February 19, 2009 -- Once upon a time, you verified a logic design for an FPGA by compiling it, loading it, and pushing the reset button on your evaluation board. But, as FPGAs have become larger, this "blow-and-go" verification style, as Xilinx’s director of software-product marketing, Hitesh Patel, terms it, has become counterproductive. The odds of creating a multimillion-gate design so close to perfection that you could debug it from the pins on the package are vanishingly small. So, design teams have begun to employ software-based simulation of the design, much as ASIC teams have done for years.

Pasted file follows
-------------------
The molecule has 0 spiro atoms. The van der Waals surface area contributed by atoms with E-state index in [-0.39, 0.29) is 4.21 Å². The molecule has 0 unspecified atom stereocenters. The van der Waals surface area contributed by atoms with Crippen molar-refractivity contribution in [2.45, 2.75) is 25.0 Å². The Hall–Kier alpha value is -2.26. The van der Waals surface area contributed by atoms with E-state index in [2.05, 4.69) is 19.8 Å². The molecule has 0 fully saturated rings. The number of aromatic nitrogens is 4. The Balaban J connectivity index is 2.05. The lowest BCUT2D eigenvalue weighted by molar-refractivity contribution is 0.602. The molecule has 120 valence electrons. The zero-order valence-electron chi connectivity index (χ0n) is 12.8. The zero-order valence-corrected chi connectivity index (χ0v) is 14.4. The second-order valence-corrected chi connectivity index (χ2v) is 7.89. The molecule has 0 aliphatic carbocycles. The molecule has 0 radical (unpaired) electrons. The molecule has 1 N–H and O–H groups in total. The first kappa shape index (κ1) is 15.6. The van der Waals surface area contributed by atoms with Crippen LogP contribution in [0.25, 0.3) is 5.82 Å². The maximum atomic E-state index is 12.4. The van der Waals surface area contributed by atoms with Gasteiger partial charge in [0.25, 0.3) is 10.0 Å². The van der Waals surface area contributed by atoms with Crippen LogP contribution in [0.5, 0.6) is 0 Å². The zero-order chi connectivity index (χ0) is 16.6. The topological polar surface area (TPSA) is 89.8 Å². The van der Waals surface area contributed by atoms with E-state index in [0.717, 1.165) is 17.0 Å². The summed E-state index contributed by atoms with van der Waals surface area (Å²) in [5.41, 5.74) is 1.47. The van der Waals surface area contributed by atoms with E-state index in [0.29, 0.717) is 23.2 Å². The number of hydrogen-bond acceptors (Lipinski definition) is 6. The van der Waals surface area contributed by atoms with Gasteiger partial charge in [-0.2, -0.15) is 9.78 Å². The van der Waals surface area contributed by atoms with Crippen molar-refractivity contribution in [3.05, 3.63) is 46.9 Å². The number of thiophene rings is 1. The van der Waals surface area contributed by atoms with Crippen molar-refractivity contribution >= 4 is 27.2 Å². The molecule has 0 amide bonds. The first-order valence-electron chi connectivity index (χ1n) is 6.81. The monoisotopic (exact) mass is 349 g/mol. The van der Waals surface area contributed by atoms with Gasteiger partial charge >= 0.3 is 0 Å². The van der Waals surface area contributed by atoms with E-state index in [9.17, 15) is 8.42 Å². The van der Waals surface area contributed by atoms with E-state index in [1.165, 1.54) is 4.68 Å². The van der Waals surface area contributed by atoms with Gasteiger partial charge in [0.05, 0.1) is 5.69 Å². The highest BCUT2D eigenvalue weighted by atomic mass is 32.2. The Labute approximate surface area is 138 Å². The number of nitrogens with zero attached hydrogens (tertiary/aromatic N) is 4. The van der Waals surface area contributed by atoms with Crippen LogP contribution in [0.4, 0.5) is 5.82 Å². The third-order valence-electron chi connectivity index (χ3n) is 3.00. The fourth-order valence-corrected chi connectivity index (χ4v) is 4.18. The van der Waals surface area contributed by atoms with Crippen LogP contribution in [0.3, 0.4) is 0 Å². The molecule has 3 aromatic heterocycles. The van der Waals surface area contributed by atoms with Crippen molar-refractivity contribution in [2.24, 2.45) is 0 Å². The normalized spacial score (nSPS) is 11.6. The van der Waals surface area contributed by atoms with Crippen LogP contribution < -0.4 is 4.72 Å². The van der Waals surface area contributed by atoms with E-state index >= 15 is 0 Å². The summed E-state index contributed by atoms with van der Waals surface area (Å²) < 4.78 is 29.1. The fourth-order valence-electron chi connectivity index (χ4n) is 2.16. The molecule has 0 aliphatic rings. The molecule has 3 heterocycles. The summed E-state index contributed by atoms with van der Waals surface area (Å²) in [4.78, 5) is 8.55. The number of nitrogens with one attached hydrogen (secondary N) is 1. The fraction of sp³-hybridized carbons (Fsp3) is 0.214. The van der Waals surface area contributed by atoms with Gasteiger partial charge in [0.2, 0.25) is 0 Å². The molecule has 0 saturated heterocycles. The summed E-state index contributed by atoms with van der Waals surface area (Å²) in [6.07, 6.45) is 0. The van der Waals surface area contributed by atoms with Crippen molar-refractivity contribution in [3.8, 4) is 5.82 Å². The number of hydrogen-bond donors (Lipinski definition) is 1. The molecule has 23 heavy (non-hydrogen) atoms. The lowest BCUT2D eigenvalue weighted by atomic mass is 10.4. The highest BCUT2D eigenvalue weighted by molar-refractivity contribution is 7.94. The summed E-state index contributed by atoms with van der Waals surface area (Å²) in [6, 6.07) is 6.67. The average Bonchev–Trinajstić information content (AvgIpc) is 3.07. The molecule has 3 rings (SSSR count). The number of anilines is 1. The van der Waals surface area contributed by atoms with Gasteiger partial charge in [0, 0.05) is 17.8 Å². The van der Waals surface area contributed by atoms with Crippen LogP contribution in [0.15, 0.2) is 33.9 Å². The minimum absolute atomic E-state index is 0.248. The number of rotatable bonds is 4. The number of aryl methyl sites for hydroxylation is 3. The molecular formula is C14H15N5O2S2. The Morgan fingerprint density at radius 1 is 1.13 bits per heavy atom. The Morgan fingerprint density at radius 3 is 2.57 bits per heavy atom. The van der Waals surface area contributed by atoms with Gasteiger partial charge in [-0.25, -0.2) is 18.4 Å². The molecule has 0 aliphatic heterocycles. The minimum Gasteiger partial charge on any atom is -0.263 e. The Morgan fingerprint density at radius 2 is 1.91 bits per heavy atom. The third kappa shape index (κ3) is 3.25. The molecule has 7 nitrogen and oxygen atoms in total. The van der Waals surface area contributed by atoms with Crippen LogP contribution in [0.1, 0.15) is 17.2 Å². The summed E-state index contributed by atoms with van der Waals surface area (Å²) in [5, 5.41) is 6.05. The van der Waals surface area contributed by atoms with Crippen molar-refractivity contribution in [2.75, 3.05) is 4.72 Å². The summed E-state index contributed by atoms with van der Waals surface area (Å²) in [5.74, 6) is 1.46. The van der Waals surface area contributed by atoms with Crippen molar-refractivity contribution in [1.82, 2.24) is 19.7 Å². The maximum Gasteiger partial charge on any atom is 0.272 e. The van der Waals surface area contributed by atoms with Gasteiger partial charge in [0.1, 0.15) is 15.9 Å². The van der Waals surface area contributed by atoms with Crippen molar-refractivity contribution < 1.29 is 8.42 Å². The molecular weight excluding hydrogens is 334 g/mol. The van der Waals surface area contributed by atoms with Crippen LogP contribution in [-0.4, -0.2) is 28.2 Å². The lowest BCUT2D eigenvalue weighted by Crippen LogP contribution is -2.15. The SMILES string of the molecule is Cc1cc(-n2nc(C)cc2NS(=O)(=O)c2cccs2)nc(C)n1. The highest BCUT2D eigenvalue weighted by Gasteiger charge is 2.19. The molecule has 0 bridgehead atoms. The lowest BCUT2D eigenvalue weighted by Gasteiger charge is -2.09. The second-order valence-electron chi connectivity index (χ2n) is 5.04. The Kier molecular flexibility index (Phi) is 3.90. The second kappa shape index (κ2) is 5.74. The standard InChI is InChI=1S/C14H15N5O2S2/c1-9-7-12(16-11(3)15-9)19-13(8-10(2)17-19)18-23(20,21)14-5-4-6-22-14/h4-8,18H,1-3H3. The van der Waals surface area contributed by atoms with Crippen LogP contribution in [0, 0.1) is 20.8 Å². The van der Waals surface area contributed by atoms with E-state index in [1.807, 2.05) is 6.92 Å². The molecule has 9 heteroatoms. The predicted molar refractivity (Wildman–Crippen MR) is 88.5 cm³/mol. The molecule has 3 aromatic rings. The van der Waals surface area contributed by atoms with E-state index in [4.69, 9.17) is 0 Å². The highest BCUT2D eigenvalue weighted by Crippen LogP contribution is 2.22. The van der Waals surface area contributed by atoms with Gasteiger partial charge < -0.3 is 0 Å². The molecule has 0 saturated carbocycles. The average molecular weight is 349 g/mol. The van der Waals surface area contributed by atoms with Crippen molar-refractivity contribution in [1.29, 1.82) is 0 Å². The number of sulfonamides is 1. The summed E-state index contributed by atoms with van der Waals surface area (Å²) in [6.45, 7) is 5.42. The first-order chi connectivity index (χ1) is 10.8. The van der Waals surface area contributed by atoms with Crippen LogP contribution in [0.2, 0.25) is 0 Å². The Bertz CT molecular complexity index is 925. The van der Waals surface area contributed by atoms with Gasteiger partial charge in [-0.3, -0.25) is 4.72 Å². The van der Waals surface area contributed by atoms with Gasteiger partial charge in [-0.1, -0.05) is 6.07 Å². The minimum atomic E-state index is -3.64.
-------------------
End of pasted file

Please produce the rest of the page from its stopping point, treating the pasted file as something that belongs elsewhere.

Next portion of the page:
But this approach raises a series of important questions: Should the role of simulation in an FPGA design be the same as it is in an ASIC design? Should the verification team still, at some point, just put the design in the target FPGA and start testing it at speed? If so, when is that point? To find out what design teams are doing today, we asked some of the people who work most closely with FPGA users. And, for reference, we asked a few ASIC design teams who use FPGA prototypes in their verification processes for their views, as well.
By Ron Wilson, Executive Editor EDN.
This brief introduction has been excerpted from the original copyrighted article.
View the entire article on the EDN Magazine website.